Friday, November 20, 2009


Last week I had the opportunity to take 14 high school journalism students to the Journalism Education Association/National Scholastic Press Association High School Journalism convention in Washington, D.C.

St. Louis had the wettest months on record in October, making all of us think that moving to Seattle or Forks might not be so bad. When we left St. Louis, the weather was the first sunny day most of us had seen in over a month.

We flew right into the remnants of Hurrican Ida as she traveled up the eastern seabord. From the moment we landed at Reagan, the rain started and didn't let up until we boarded the bus to the airport. We flew right back into rain on Sunday's trip home. It's been over a week since I've seen dry ground or the sun.

The first night of our trip, however, after shelling out $36 each for a monument-by-night tour, we all donned the 40 degree weather and the pouring rain to tromp around Washington, D.C. Two of us had umbrellas, although the wind made them useless. We simply got soaked. I was wringing my socks out and stomping my feet to get the feeling back.

Yet, none of that mattered. We were there on Veterans' Day, and as we reached the Korean War Memorial and saw the faces etched into the wall and the life-size statues, it struck all of us that the soldiers had endured so much more. We were climbing on and off a bus, eventually destined for a dry Metro ride back to the Marriott Wardman Park hotel. So we braved on. Up the stairs to see Abe Lincoln. Back down to cry over the Vietnam War wall. We walking down Pennsylvania and waved at the snipers atop the White House.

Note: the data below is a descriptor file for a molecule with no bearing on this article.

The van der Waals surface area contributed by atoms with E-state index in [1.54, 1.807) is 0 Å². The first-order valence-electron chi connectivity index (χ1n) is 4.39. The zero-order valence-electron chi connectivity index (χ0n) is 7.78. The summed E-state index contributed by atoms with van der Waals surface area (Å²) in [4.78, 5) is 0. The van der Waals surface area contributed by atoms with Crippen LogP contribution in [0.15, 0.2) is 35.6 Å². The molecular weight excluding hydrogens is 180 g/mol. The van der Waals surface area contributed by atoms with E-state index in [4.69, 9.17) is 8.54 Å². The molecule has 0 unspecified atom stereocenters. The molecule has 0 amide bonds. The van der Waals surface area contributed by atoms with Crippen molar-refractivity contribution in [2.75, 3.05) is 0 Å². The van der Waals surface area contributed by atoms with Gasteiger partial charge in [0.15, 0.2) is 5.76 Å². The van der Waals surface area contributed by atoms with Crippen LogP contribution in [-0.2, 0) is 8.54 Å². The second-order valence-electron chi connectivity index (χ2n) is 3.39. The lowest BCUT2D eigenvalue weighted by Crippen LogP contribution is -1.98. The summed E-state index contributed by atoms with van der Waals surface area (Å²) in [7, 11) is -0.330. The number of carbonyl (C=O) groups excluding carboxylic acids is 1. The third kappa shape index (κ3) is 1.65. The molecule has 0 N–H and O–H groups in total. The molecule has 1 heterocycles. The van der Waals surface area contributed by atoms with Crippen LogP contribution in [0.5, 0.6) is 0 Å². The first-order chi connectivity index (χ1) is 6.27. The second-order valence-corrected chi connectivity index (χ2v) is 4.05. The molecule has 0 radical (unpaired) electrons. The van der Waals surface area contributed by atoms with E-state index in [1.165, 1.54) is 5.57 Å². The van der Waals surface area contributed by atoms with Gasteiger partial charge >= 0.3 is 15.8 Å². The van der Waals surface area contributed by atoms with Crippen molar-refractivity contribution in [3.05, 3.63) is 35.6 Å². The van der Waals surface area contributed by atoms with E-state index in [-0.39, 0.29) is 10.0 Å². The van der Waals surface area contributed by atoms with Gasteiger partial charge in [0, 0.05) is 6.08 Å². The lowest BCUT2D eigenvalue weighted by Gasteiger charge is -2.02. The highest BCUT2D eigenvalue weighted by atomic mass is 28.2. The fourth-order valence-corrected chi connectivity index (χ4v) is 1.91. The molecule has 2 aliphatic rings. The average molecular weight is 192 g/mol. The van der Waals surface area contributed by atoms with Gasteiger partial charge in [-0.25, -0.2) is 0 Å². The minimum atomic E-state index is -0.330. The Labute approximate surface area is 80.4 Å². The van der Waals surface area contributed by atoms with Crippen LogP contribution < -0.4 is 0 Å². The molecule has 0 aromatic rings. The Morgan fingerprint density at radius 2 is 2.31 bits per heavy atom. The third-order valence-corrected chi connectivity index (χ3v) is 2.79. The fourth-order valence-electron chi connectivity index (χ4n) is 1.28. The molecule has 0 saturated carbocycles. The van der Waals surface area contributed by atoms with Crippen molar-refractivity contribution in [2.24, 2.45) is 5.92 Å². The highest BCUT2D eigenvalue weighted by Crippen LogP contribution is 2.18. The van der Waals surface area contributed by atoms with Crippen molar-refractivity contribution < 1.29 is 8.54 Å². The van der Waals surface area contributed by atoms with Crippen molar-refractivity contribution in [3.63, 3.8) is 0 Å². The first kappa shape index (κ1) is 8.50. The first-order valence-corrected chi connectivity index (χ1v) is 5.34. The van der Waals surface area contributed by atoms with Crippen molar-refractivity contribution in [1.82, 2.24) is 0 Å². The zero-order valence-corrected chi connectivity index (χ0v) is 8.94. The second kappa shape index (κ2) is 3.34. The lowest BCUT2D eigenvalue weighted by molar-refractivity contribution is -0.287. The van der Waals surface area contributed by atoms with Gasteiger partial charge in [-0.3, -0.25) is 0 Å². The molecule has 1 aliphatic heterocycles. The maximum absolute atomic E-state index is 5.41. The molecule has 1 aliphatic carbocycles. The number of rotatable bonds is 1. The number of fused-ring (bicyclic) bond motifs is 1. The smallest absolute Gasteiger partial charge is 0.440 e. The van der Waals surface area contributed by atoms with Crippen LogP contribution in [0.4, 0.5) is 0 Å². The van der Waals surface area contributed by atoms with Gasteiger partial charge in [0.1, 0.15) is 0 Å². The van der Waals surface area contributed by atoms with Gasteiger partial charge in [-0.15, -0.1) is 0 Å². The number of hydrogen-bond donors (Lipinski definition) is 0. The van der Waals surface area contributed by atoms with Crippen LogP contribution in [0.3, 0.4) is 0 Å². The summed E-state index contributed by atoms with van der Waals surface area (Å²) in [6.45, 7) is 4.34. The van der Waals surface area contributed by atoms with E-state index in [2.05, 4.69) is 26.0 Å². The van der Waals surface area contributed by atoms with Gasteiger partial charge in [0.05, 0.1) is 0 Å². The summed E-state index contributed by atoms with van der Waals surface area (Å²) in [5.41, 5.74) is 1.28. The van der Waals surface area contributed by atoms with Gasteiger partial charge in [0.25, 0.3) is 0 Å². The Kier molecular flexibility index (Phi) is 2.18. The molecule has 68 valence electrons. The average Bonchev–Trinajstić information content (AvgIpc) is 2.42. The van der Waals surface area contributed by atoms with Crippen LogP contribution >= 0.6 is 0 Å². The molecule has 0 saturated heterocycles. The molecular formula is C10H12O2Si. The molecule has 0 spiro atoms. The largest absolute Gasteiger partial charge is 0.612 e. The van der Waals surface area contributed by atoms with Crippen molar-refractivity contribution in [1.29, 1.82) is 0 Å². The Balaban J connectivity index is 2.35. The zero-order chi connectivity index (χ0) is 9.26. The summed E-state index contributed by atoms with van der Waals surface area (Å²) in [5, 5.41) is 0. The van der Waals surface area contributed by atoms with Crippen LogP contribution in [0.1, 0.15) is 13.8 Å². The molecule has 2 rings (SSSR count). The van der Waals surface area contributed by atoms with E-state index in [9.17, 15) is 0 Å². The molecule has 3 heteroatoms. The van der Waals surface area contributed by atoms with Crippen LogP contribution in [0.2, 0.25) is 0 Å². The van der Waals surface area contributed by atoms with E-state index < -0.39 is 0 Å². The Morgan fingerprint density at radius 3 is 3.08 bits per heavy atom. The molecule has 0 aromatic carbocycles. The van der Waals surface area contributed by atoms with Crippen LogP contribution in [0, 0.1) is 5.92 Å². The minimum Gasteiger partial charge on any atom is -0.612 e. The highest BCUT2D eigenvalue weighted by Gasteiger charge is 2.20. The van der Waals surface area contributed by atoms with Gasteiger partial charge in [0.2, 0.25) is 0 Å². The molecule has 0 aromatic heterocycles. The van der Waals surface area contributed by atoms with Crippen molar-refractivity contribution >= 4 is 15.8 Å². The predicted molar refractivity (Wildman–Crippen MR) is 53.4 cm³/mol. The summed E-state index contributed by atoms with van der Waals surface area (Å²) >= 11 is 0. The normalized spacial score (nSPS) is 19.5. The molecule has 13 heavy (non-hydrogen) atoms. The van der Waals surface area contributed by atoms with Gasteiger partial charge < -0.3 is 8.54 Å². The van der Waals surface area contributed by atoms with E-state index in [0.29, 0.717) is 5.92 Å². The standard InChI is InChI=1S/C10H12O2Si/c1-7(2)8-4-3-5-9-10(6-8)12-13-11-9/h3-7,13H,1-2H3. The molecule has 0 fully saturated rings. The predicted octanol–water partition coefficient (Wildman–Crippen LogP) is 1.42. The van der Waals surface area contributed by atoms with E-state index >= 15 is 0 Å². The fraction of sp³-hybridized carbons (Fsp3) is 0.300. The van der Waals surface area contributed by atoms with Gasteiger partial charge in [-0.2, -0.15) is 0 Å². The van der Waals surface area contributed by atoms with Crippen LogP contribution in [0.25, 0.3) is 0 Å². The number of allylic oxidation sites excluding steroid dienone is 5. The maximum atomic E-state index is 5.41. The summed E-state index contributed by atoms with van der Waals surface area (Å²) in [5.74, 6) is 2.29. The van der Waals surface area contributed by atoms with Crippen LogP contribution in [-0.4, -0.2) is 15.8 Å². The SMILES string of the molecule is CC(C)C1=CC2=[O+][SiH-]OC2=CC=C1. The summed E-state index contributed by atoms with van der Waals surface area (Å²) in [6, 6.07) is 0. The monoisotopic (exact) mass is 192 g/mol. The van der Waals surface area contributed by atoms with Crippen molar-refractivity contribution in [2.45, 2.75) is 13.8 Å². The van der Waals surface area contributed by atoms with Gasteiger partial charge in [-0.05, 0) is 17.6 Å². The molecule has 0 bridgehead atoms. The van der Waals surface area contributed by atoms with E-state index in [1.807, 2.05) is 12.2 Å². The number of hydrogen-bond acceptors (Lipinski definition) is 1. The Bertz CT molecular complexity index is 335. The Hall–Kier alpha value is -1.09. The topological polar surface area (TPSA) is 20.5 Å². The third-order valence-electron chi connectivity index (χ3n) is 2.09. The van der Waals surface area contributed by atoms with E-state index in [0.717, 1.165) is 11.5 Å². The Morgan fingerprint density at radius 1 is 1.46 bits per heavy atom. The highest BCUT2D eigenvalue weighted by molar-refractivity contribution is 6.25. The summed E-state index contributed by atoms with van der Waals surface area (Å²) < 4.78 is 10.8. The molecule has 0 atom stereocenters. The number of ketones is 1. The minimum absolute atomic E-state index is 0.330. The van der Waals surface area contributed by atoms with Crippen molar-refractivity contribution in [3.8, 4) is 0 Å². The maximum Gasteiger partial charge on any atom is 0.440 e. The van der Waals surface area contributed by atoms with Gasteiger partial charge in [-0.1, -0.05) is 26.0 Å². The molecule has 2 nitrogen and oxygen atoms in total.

I realized it was all about perspective last week, especially later when we chose not to go to the award ceremony and went sight seeing instead. Having been entered but never winning, we figured that Murphy's Law said if we skipped, we'd place. We did. The yearbook I advise took 6th in NSPA's national best of show competition. The website my kids do ( took 10th. Eight of the 14 placed in individual writing competitions. Yeah, it sounds like bragging but the truth is my kids are awesome.

Sometimes a change of scenery and a break is necessary for perspective. Sort of like missing the forest because of the trees. DC was a great experience. We were humbled. Reenergized. It was a chance to simply feel the lifeblood of another place (albeit wet). As for me, I had a great trip and are glad to be home--even if the sun still won't come out.



Linda Henderson said...

Congratulations to you and your kids. All the rain must be in Eastern Missouri because in Southwest Missouri it's been okay, just a little rain here and there.

Marin Thomas said...


congratulations to all of your students and to you--their coach!

A Cowboy Christmas (Dec 09)

Gillian Layne said...

That's just wonderful! Good for you. And I'm here to say I LOVE Harlequin authors--each and every one of you--and can't wait for the bruhaha to settle down.

Just wanted y'all to know. :)